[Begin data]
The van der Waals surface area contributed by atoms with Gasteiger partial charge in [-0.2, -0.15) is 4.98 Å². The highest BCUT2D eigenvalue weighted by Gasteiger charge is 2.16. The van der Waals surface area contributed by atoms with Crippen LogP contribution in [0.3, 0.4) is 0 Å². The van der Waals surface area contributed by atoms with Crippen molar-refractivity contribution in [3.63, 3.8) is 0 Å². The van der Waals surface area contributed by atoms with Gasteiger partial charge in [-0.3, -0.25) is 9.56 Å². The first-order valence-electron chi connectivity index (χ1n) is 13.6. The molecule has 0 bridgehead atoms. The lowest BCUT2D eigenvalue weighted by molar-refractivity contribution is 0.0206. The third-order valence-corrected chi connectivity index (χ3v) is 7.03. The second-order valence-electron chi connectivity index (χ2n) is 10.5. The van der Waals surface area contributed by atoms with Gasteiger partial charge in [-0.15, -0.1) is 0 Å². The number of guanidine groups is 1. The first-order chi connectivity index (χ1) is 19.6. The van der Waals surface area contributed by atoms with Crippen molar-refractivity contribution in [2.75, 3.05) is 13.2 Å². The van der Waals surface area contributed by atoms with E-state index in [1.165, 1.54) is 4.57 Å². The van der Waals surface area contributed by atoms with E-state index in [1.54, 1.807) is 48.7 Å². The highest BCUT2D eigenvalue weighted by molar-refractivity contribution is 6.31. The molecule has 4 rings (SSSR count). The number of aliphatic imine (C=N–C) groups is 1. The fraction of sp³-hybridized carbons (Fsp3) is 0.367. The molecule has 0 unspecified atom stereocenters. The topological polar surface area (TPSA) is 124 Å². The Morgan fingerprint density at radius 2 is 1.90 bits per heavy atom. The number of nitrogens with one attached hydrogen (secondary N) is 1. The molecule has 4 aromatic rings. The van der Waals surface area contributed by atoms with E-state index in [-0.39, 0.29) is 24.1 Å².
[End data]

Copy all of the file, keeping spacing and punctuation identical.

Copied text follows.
The van der Waals surface area contributed by atoms with Gasteiger partial charge in [-0.2, -0.15) is 4.98 Å². The highest BCUT2D eigenvalue weighted by Gasteiger charge is 2.16. The van der Waals surface area contributed by atoms with Crippen LogP contribution in [0.3, 0.4) is 0 Å². The van der Waals surface area contributed by atoms with Crippen molar-refractivity contribution in [3.63, 3.8) is 0 Å². The van der Waals surface area contributed by atoms with Gasteiger partial charge in [-0.3, -0.25) is 9.56 Å². The first-order valence-electron chi connectivity index (χ1n) is 13.6. The molecule has 0 bridgehead atoms. The lowest BCUT2D eigenvalue weighted by molar-refractivity contribution is 0.0206. The third-order valence-corrected chi connectivity index (χ3v) is 7.03. The second-order valence-electron chi connectivity index (χ2n) is 10.5. The van der Waals surface area contributed by atoms with Gasteiger partial charge in [-0.15, -0.1) is 0 Å². The number of guanidine groups is 1. The first-order chi connectivity index (χ1) is 19.6. The van der Waals surface area contributed by atoms with Crippen molar-refractivity contribution in [2.75, 3.05) is 13.2 Å². The van der Waals surface area contributed by atoms with E-state index in [1.165, 1.54) is 4.57 Å². The van der Waals surface area contributed by atoms with E-state index in [1.54, 1.807) is 48.7 Å². The highest BCUT2D eigenvalue weighted by molar-refractivity contribution is 6.31. The molecule has 4 rings (SSSR count). The number of aliphatic imine (C=N–C) groups is 1. The fraction of sp³-hybridized carbons (Fsp3) is 0.367. The molecule has 0 unspecified atom stereocenters. The topological polar surface area (TPSA) is 124 Å². The Morgan fingerprint density at radius 2 is 1.90 bits per heavy atom. The number of nitrogens with one attached hydrogen (secondary N) is 1. The molecule has 4 aromatic rings. The van der Waals surface area contributed by atoms with E-state index in [-0.39, 0.29) is 24.1 Å².